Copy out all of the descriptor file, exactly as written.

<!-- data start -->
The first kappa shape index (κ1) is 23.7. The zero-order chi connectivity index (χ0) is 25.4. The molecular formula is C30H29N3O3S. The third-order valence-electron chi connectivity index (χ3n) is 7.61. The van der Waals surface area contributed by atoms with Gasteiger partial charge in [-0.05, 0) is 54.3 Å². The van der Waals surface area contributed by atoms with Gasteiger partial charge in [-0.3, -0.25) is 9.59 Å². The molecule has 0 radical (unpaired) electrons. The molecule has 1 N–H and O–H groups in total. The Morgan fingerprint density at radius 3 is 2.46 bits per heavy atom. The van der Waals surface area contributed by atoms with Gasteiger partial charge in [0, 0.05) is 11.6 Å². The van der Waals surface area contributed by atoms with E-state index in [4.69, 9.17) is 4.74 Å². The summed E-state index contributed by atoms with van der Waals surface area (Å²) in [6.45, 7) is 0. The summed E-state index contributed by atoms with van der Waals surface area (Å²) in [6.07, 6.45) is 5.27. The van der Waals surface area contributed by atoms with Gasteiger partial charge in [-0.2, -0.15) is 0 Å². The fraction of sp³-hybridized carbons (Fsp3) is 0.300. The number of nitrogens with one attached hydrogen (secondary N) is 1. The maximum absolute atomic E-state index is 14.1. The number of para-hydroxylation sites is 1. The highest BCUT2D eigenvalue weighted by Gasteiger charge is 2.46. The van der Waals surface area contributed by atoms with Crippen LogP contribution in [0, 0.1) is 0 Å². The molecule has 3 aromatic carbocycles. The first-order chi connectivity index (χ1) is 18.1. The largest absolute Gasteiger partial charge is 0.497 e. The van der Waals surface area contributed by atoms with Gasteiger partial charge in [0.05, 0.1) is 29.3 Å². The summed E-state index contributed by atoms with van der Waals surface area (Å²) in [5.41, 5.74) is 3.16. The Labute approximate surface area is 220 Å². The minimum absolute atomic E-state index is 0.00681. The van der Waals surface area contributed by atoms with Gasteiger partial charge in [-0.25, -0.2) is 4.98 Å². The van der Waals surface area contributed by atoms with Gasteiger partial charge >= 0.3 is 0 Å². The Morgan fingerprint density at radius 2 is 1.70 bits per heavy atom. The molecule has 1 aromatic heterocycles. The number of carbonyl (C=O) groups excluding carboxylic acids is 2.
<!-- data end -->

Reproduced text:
The first kappa shape index (κ1) is 23.7. The zero-order chi connectivity index (χ0) is 25.4. The molecular formula is C30H29N3O3S. The third-order valence-electron chi connectivity index (χ3n) is 7.61. The van der Waals surface area contributed by atoms with Gasteiger partial charge in [-0.05, 0) is 54.3 Å². The van der Waals surface area contributed by atoms with Gasteiger partial charge in [-0.3, -0.25) is 9.59 Å². The molecule has 0 radical (unpaired) electrons. The molecule has 1 N–H and O–H groups in total. The Morgan fingerprint density at radius 3 is 2.46 bits per heavy atom. The van der Waals surface area contributed by atoms with Gasteiger partial charge in [0, 0.05) is 11.6 Å². The van der Waals surface area contributed by atoms with E-state index in [4.69, 9.17) is 4.74 Å². The summed E-state index contributed by atoms with van der Waals surface area (Å²) in [6.45, 7) is 0. The summed E-state index contributed by atoms with van der Waals surface area (Å²) in [6.07, 6.45) is 5.27. The van der Waals surface area contributed by atoms with Gasteiger partial charge in [-0.2, -0.15) is 0 Å². The fraction of sp³-hybridized carbons (Fsp3) is 0.300. The number of nitrogens with one attached hydrogen (secondary N) is 1. The maximum absolute atomic E-state index is 14.1. The number of para-hydroxylation sites is 1. The highest BCUT2D eigenvalue weighted by Gasteiger charge is 2.46. The van der Waals surface area contributed by atoms with Crippen LogP contribution in [0, 0.1) is 0 Å². The molecule has 3 aromatic carbocycles. The first-order chi connectivity index (χ1) is 18.1. The largest absolute Gasteiger partial charge is 0.497 e. The van der Waals surface area contributed by atoms with Gasteiger partial charge in [0.05, 0.1) is 29.3 Å². The summed E-state index contributed by atoms with van der Waals surface area (Å²) in [5.41, 5.74) is 3.16. The Labute approximate surface area is 220 Å². The minimum absolute atomic E-state index is 0.00681. The van der Waals surface area contributed by atoms with Gasteiger partial charge in [-0.25, -0.2) is 4.98 Å². The van der Waals surface area contributed by atoms with Gasteiger partial charge >= 0.3 is 0 Å². The Morgan fingerprint density at radius 2 is 1.70 bits per heavy atom. The molecule has 1 aromatic heterocycles. The number of carbonyl (C=O) groups excluding carboxylic acids is 2.